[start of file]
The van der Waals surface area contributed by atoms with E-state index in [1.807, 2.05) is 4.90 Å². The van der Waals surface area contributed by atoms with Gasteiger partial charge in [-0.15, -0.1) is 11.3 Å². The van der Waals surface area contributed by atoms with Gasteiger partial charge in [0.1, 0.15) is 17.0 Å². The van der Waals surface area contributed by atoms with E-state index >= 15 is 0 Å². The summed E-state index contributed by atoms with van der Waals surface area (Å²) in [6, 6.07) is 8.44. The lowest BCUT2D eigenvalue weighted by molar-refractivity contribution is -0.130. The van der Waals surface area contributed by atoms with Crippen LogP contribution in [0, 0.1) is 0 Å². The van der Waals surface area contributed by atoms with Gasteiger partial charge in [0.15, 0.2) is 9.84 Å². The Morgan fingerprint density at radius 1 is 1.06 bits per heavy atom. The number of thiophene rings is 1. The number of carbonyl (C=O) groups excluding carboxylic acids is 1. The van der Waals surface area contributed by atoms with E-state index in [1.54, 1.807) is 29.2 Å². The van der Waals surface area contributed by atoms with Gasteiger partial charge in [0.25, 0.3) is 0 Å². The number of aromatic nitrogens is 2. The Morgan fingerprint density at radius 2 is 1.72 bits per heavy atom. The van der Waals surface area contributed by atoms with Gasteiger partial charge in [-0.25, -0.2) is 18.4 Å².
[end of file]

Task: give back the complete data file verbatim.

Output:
The van der Waals surface area contributed by atoms with E-state index in [1.807, 2.05) is 4.90 Å². The van der Waals surface area contributed by atoms with Gasteiger partial charge in [-0.15, -0.1) is 11.3 Å². The van der Waals surface area contributed by atoms with Gasteiger partial charge in [0.1, 0.15) is 17.0 Å². The van der Waals surface area contributed by atoms with E-state index >= 15 is 0 Å². The summed E-state index contributed by atoms with van der Waals surface area (Å²) in [6, 6.07) is 8.44. The lowest BCUT2D eigenvalue weighted by molar-refractivity contribution is -0.130. The van der Waals surface area contributed by atoms with Crippen LogP contribution in [0, 0.1) is 0 Å². The van der Waals surface area contributed by atoms with Gasteiger partial charge in [0.15, 0.2) is 9.84 Å². The Morgan fingerprint density at radius 1 is 1.06 bits per heavy atom. The number of thiophene rings is 1. The number of carbonyl (C=O) groups excluding carboxylic acids is 1. The van der Waals surface area contributed by atoms with E-state index in [1.54, 1.807) is 29.2 Å². The van der Waals surface area contributed by atoms with Gasteiger partial charge in [0.25, 0.3) is 0 Å². The number of aromatic nitrogens is 2. The Morgan fingerprint density at radius 2 is 1.72 bits per heavy atom. The van der Waals surface area contributed by atoms with Gasteiger partial charge in [-0.25, -0.2) is 18.4 Å².